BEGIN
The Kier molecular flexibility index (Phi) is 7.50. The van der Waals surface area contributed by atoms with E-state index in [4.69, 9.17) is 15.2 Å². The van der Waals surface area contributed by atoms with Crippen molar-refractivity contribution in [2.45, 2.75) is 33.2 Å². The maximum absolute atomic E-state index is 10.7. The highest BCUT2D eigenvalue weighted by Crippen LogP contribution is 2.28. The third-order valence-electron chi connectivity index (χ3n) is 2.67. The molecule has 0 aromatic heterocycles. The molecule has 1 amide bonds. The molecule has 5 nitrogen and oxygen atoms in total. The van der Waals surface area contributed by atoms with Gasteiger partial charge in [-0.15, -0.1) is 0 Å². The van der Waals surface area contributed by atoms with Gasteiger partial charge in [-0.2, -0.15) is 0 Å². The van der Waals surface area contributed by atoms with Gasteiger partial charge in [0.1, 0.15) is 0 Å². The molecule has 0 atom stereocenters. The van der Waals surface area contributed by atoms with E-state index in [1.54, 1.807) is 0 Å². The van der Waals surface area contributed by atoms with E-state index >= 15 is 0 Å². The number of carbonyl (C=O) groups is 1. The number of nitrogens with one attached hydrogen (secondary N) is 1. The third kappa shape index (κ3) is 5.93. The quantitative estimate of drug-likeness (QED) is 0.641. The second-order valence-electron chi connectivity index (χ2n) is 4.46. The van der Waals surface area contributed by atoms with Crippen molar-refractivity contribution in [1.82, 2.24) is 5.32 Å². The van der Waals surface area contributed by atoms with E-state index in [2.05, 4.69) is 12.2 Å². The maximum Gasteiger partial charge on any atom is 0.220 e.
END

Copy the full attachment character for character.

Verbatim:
The Kier molecular flexibility index (Phi) is 7.50. The van der Waals surface area contributed by atoms with E-state index in [4.69, 9.17) is 15.2 Å². The van der Waals surface area contributed by atoms with Crippen molar-refractivity contribution in [2.45, 2.75) is 33.2 Å². The maximum absolute atomic E-state index is 10.7. The highest BCUT2D eigenvalue weighted by Crippen LogP contribution is 2.28. The third-order valence-electron chi connectivity index (χ3n) is 2.67. The molecule has 0 aromatic heterocycles. The molecule has 1 amide bonds. The molecule has 5 nitrogen and oxygen atoms in total. The van der Waals surface area contributed by atoms with Gasteiger partial charge in [-0.15, -0.1) is 0 Å². The van der Waals surface area contributed by atoms with Gasteiger partial charge in [-0.2, -0.15) is 0 Å². The van der Waals surface area contributed by atoms with Gasteiger partial charge in [0.1, 0.15) is 0 Å². The molecule has 0 atom stereocenters. The van der Waals surface area contributed by atoms with E-state index in [1.54, 1.807) is 0 Å². The van der Waals surface area contributed by atoms with E-state index >= 15 is 0 Å². The number of carbonyl (C=O) groups is 1. The number of nitrogens with one attached hydrogen (secondary N) is 1. The third kappa shape index (κ3) is 5.93. The quantitative estimate of drug-likeness (QED) is 0.641. The second-order valence-electron chi connectivity index (χ2n) is 4.46. The van der Waals surface area contributed by atoms with Crippen molar-refractivity contribution in [1.82, 2.24) is 5.32 Å². The van der Waals surface area contributed by atoms with E-state index in [2.05, 4.69) is 12.2 Å². The maximum Gasteiger partial charge on any atom is 0.220 e.